In the real world on the highway the Tesla 3 on V3 can gain aprox 155 miles in 15 min and the 2020 Bolt can gain at best 140 miles in 45 min. Hopefully this is resolved in the new BEV 3 cars.

Later,

Keith

PS: Not a Bolt hater, I road trip my 2017 Bolt cross country a few times a year... this is probably the reason I want faster charging :)
How many miles do you have on your 2017? Battery version 1 or 2?
 

·
Registered
2019 Chevy bolt ev premier
Joined
·
13 Posts
I’m going to record this next time I charge at an EA charging station, for proof. So, I began the charge with about 68 miles left and ended with 237. The session took just under 50 minutes. I was really impressed. Percentage wise, it went from 19% to 80%. I wanted to post this because I always see people online complaining about the Bolts charging speeds. To me, this is definitely adequate.

2020 Bolt Premier
I have a 2019 Chevy bolt updated with the software of a 2020 bolts. Of course I live in Omaha Nebraska so I need a consensus of what charge I should have my car at and temperature to charge my car up to 80% to help everybody gauge at 19 with updated software against a 2020 Chevy bolt with the same software.
 

·
Registered
Joined
·
2,373 Posts
That is exactly how the Tesla Model 3 works. I just completed a 357 mile trip today in my dual motor long range Model 3 with one 45 minute stop. If it had been another 150 miles, that would have been another 15 minute stop. Driving at 73 mph for the majority of the trip.
Yup, but it's about $10,000 to $15,000 too expensive.
 

·
Registered
Joined
·
2,373 Posts
I just went over 57,500 miles. Not sure what you mean by battery version 1 or 2.

Keith
Apparently, GM released a second version of the battery early on in 2017. As far as I know, if the build date for your Bolt EV is after January 1, 2017, you probably have v2.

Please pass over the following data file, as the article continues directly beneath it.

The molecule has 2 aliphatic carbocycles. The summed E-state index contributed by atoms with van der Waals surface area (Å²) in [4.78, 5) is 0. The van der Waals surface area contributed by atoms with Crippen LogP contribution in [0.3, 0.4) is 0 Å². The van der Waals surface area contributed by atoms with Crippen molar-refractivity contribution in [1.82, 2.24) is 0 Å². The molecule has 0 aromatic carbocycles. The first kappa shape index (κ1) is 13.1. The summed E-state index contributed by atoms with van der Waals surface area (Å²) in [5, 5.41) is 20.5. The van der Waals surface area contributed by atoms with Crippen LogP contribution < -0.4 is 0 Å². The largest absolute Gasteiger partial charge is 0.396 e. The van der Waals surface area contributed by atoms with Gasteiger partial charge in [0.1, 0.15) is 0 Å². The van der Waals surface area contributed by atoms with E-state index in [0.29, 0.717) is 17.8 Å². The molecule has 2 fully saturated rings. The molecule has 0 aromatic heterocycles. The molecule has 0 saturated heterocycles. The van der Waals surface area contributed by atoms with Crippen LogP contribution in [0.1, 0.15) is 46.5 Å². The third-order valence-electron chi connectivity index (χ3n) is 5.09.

·
Registered
Joined
·
443 Posts
I'm going in reverse. I just picked up a couple of Ford Ranger Electrics, which are a return to a time when even the capabilities of your Nissan LEAF would have been unthinkable. I'm going to do my best to modernize them, but those trucks in their original form are monuments to just how far we've come in only 20 years.
It would be awesome to convert one of these with Bolt systems...
- keep us posted on your progress/plans.
 

·
Registered
Joined
·
2,611 Posts
I'm going in reverse. I just picked up a couple of Ford Ranger Electrics, which are a return to a time when even the capabilities of your Nissan LEAF would have been unthinkable. I'm going to do my best to modernize them, but those trucks in their original form are monuments to just how far we've come in only 20 years.
Wow! Are those PbA or NiMH? I picked up a PbA off of a fleet lease in the mid oughts. 2000 miles on the odo, for $6k. After driving it for two years, and putting 4000 more miles on it, the PbA pack died. I sold it as-is for $6k to an EV hobbyist, who was thrilled to get it at that price. His intent was to put lithium in it, but I didn't follow up.

Nice truck, but somewhat spartan, decent performance, 60-ish mile range, with a nifty bed cover and a full-size spare that was poorly positioned in it. It was my daily driver, with a commute of five miles each way. The utility of owning a small pickup cannot be overstated.

Enjoy the AVCON charger. Clunky, but effective.

For anybody interested:

 
21 - 40 of 74 Posts
Top